Honestly, I wouldn’t expect anything more than that from a company of Microsoft’s size. On a microscale, from what I know, Microsoft folks are working closely with the affected customers to ensure portal settings are consistent with the customers’ needs. To be fair, it’s a very, very small subset of the customers.
The warning has been plastered all over OData feeds documentation for quite some time:
Customers who had anonymous feeds did received email notifications:
If customer’s security admins were doing their job they would have noticed MC277597 in the Message Center within the Microsoft 365 admin center:
Admittedly some of the actions above seem to be the direct result of UpGuard discovery but the response seems to be well coordinated and targeted.
Power Apps portals Studio, the primary maker experience, have strong settings baked in, and the table permissions are enabled for the lists by default. For the makers still using the Power Apps portal management app (I know I still do every now and then), the latest version will enforce new, more secure defaults where table permissions are checked for new lists.
Even better news is that any new portal provisioned after 15 August 2021 will not allow to disable table permissions when OData feed is enabled:
Note: that means new portals and not just new tables created within an existing portal.
Do you have a Power Apps portal and would like to know if you have a problem? Have you provisioned the portal after 15 August 2021? If yes then you do not have the problem. Otherwise use one of these methods:
- Open https://foobar.powerappsportals.com/_odata in InPrivate mode. Any collection listed there is a potential security leak. See Anonymous access available to OData feed for step-by-step instructions.
- Run Portal Checker. It will flag anonymous access to forms, lists, and OData feeds in one go.
- Since portal configuration is stored in Dataverse, Nick Doelman suggested a clever query: find all Lists where Enable Table Permission is not set to Yes.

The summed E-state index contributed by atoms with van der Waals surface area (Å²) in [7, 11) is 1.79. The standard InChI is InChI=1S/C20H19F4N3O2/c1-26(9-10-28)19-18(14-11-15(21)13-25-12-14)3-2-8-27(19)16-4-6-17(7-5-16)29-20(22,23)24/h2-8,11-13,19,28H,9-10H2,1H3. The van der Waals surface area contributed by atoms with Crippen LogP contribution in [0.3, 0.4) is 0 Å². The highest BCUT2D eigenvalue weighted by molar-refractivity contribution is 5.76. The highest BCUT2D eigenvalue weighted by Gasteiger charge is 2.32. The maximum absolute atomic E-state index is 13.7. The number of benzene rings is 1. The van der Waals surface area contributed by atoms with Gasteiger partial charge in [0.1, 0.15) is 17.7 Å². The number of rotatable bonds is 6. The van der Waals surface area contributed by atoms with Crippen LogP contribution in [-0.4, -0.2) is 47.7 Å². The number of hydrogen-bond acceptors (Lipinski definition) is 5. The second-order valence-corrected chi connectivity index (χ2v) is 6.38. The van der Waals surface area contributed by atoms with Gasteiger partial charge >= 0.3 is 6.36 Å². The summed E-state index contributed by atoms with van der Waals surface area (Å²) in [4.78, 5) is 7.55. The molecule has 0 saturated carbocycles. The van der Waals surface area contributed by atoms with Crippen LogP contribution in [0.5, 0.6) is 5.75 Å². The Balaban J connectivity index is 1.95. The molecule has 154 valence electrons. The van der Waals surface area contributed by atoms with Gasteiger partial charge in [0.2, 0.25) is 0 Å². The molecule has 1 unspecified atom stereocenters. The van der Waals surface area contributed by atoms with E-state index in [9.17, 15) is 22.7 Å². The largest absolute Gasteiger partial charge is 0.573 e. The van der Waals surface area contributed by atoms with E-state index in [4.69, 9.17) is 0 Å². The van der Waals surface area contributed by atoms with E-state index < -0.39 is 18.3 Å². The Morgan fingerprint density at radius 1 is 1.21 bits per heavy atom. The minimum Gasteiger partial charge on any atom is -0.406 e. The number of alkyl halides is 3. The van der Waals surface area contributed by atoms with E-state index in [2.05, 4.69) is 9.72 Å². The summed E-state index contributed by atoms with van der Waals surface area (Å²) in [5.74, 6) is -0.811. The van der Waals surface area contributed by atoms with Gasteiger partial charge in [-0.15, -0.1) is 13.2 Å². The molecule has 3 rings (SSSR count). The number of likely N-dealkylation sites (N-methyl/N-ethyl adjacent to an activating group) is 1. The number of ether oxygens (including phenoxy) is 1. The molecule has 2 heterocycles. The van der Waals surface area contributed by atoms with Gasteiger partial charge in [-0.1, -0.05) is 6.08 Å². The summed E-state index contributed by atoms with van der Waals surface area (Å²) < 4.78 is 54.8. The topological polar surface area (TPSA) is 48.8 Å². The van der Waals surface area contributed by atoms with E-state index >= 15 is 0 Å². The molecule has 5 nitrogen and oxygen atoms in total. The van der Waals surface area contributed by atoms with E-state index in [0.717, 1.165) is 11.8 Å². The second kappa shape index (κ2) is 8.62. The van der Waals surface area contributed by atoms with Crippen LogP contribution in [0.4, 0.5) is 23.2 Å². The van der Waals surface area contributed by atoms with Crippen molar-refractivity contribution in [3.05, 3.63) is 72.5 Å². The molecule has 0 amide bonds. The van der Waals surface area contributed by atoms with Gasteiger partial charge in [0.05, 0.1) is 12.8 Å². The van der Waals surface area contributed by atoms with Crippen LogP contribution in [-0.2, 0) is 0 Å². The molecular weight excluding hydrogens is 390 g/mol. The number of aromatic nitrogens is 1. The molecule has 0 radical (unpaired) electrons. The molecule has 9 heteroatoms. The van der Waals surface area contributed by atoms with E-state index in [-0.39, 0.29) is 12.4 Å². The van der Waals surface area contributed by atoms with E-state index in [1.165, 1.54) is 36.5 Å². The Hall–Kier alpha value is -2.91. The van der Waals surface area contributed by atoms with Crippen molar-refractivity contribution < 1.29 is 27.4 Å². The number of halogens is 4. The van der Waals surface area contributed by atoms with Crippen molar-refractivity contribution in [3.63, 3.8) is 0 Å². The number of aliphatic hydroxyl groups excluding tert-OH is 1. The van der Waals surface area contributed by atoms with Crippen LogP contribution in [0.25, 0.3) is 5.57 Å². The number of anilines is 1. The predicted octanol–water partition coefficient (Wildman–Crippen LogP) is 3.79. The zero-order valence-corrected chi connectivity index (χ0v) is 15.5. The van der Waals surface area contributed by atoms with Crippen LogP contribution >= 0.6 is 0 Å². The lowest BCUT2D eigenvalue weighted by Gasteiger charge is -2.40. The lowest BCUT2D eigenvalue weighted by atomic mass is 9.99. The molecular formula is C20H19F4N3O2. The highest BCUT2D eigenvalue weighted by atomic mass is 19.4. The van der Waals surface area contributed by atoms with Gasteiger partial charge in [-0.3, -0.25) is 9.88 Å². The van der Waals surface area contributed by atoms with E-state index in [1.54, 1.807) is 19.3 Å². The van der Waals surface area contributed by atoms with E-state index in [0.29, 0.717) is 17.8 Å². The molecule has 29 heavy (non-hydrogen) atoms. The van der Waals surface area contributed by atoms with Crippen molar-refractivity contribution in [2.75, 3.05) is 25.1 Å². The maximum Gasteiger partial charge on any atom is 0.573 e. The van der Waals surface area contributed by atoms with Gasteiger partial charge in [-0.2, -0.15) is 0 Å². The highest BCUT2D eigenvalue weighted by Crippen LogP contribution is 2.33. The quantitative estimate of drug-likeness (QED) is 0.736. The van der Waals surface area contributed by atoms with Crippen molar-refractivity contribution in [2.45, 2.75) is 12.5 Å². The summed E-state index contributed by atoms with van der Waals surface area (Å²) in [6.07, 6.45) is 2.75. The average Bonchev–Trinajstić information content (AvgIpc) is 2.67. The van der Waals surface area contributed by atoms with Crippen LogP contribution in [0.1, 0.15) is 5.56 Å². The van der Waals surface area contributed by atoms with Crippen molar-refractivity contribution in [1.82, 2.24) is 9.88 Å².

General advice. If you can, avoid using blunt tools like OData feeds. Instead, opt for finesse and precision of hand-crafted liquid to return JSON or XML. The upside is that liquid cannot bypass table permissions so you won’t be able to leak the data, not by accident, anyway.
Despite the clickbait headlines floating around, we are not talking about data breach but rather data leak that is the direct result of the portal misconfiguration. UpGuard did an excellent job in locating and analyzing the leaks, no doubt about that. They did acknowledged in the article that these leaks are the results of the customer configuration choices, and that tooling and documentation exist to avoid and mitigate such a situation.
In the hindsight, Microsoft should’ve enforced the table permissions long time ago. The enforcement could’ve been done, for example, as the portals moved from microsoftcrmportals.com domain to powerappsportals.com. The new portal version does address the weakness, I just wish it was done earlier, perhaps at the expense of a few broken sites (beats the leak in my books).
It’s important to understand who’s the target audience of the mitigation efforts. Many people discussing the incident, including UpGuard, conflate users and makers. Portal users are not the same as portal makers. While we can’t expect users to even remotely be concerned with OData or table permissions, we hold makers to a much higher standard. They should have known better, low code or not. Documentation and training exist for a reason:
- Get Started with Power Apps portals – Learn | Microsoft Docs
- Administer Power Apps portals – Learn | Microsoft Docs
- Work with Power Apps portals – Learn | Microsoft Docs
- Power Apps – Zero to portals | 365.Training
- Power Apps portals Security Deep Dive | 365.Training
- Building Power Apps portals | 365.Training
Sometimes we have no choice but to sell power tools into the hands of users who are not sufficiently trained. The best we can do in these situations is to make sure the sharp tools are sheathed and some of the more dangerous ones have additional security features like Dead man’s switch.
And if you run a workshop that uses Rykita Power Tools©️ , make sure your employees are up to date with training and certification, read documentation, follow safety instructions, know best practices, and do not toss emails from Rykita Security away. At the same time, keep your first aid kit ready in case someone runs with scissors.